Included here is the sub-tropical, volcanic island of Lord Howe situated in the Tasman Sea.

Lord Howean Hill Forest

The endemic Acicalyptus fullagari (Myrtaceae) and Howea belmoreana (Arecaceae) are two of the main characteristic trees of these forests. Other endemic trees include Guioa coriacea (Sapindaceae) and Notelaea quadristaminea (Oleaceae) but most of the smaller trees found here such as Bubbia howeana are also found in the lowland forest. One exception, occurring mainly in the valleys, is the strange endemic Negria rhabdothamnoides (family?), which is representative of one of the island’s endemic genera. Tree ferns are uncommon but the two endemics Alsophila robusta (Cyathaceae) are fairly common with Flagellaria indica and Malaisa scandens frequent and conspicuous. The shrub layer includes the endemic Metrsideros nervulosa, while damp banks support a variety of ferns including the endemic Dryopteris apiculis and Polystichum whiteleggei (Dryopteridaceae). Another endemic Polystichum (Polystichum moorei) occurs beneath overhangs and in caves. At elevations above 300 m, palms of the endemic genus Howea are replaced by the endemic palm Hedyscepe canterburgana (Arecaceae). Trees in this part of the forest also include the endemic Alyxia squamulosa (Apocynaceae), Evodia polybotrya (Rutaceae) and Olearia ballii (Asteraceae), whilst in among the damp rocks can be found the endemic fern Asplenium howeanum (Aspleniaceae) and Brachycoma segmentosa (Asteraceae).

Lord Howean Mountain Moss Forest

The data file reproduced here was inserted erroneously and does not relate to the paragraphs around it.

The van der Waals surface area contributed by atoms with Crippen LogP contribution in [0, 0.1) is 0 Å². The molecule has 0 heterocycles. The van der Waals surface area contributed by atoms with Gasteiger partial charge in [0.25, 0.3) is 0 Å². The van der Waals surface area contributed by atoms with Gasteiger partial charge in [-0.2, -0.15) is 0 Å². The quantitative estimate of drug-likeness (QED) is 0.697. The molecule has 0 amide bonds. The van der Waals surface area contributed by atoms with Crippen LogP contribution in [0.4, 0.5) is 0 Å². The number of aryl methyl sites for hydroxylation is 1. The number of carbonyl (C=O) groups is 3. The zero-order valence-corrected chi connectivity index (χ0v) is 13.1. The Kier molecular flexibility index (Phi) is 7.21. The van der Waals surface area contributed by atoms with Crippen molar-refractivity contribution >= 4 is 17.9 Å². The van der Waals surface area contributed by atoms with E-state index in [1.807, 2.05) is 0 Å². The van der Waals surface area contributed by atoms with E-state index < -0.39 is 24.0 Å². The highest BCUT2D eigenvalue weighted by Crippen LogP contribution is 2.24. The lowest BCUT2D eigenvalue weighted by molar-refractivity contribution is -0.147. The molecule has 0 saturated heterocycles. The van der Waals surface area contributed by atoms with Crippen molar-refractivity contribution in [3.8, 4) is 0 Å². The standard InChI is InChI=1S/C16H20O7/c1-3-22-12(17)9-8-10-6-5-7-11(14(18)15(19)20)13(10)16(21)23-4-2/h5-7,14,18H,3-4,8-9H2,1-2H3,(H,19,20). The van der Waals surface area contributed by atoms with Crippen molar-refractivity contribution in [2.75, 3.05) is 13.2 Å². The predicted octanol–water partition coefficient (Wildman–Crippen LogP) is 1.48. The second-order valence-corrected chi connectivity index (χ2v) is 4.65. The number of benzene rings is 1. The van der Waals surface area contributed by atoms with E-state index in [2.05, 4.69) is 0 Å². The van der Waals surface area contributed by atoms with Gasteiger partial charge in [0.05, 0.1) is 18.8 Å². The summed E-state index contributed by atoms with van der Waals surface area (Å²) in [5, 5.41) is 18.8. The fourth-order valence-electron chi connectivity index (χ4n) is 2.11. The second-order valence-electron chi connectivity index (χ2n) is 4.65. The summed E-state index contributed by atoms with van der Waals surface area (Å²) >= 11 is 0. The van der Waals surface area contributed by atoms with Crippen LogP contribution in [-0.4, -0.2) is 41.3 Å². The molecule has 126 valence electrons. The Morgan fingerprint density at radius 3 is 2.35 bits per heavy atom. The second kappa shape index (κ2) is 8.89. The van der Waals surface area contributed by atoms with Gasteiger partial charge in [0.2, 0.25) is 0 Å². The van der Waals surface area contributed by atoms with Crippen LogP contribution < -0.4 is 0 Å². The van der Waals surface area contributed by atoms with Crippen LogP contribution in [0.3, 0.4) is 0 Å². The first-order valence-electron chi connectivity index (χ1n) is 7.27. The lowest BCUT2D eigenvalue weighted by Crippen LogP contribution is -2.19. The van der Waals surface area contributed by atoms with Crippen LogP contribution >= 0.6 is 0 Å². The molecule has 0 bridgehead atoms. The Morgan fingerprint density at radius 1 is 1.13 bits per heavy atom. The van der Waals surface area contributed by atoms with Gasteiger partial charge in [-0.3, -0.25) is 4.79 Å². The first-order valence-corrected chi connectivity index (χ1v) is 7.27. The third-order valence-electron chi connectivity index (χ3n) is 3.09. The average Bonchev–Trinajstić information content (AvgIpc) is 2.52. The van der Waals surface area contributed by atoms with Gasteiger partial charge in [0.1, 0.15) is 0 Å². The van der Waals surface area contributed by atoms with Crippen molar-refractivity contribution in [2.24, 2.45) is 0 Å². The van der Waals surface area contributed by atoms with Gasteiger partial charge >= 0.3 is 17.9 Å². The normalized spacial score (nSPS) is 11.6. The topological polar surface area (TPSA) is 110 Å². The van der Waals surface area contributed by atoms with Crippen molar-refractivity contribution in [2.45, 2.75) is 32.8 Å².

Above altitudes of about 600 m these forests are often enveloped in clouds, and more or less permanently saturated. They are largely composed of small trees, shrubs, palms and tree ferns most of which are endemic. Dracophyllum fitzgeraldi (Ericaceae), the palms Clinostigma mooreanum and Hedyscepe canterburyana (Arecaceae), the tree ferns Cyathea brevipinna, C. macarthuri (Cyatheaceae) and Hemitelia moorei (Cyatheaceae) are some of the more conspicuous endemics. Many of the endemic shrubs found here can also be found in the lower forests, but Cryptocarya gregsoni (Lauraceae)and Olearia mooneyi (Asteraceae)are possibly more closely associated with these mountain forests. For the most part, the forest floor is covered with moss, but also various endemic ferns such as Asplenium pteridoides (Aspleniaceae), Blechnum fullagari (Blechnaceae) and Diplazium melanochlamys (Athyriaceae). Flowering plants are less common but may include the endemic Brachycome segmentosa (Asteraceae) and Plantago hedleyi (Plantaginaceae).  Much more conspicuous are the many epiphytes. On branches the ancient Tmesipteris tannensis may be accompanied by the endemic tree orchid Dendrobium gracilicaule (Orchidaceae) and the endemic ferns Polypodium diminutum and P. pulchellum (Polypodiaceae). The lower parts of tree trunks usually support the climbing fern Blechnum attenuata and the moss Spiridens muelleri, while higher up the fern Hymenophyllum multifidum, the moss Barbella enervis and the foliaceous lichen Sticta freycinetti are often the main species.  In some of the more exposed locations where scrub cover is less dense, the undergrowth may be almost impenetrable due to the presence of various tussock species such as Gahnia xanthocarpa and the endemic Cladium insulare (Cyperaceae) and Moraea robinsoniana (Iridaceae). The endemic scrub species found here including Cassinia tenuifolia (Asteraceae), Olearia ballii (Asteraceae)and Senecio insularis (Asteraceae).  In some of the highest forests on the island grows the rare and vulnerable Red Data Book species Carmichaelia exsul a shrubby member of the Fabaceae. Other endemics found in the moss forest for which more information is required include Alyxia lindii (Apocynaceae), Luzula longifolia (Juncaceae) and the ferns Hemitelia moorei (Cyatheaceae) and Leptopteris moori (Osmundaceae). The latter species can be found on the island’s summit. The endemic Melicope contermina (Rutaceae) and Nothopanax cissodendron (Araliaceae)are also found in parts of this forest and the endemic Cleistoma erectum (Orchidaceae) is found on rocks and trees, but the exact habitat of the endemic Dryopteris nephrodioides (Dryopteridaceae), Rapanea myrtillina (family?) and Symplocos candelabrium (Symplocaceae)is unknown.


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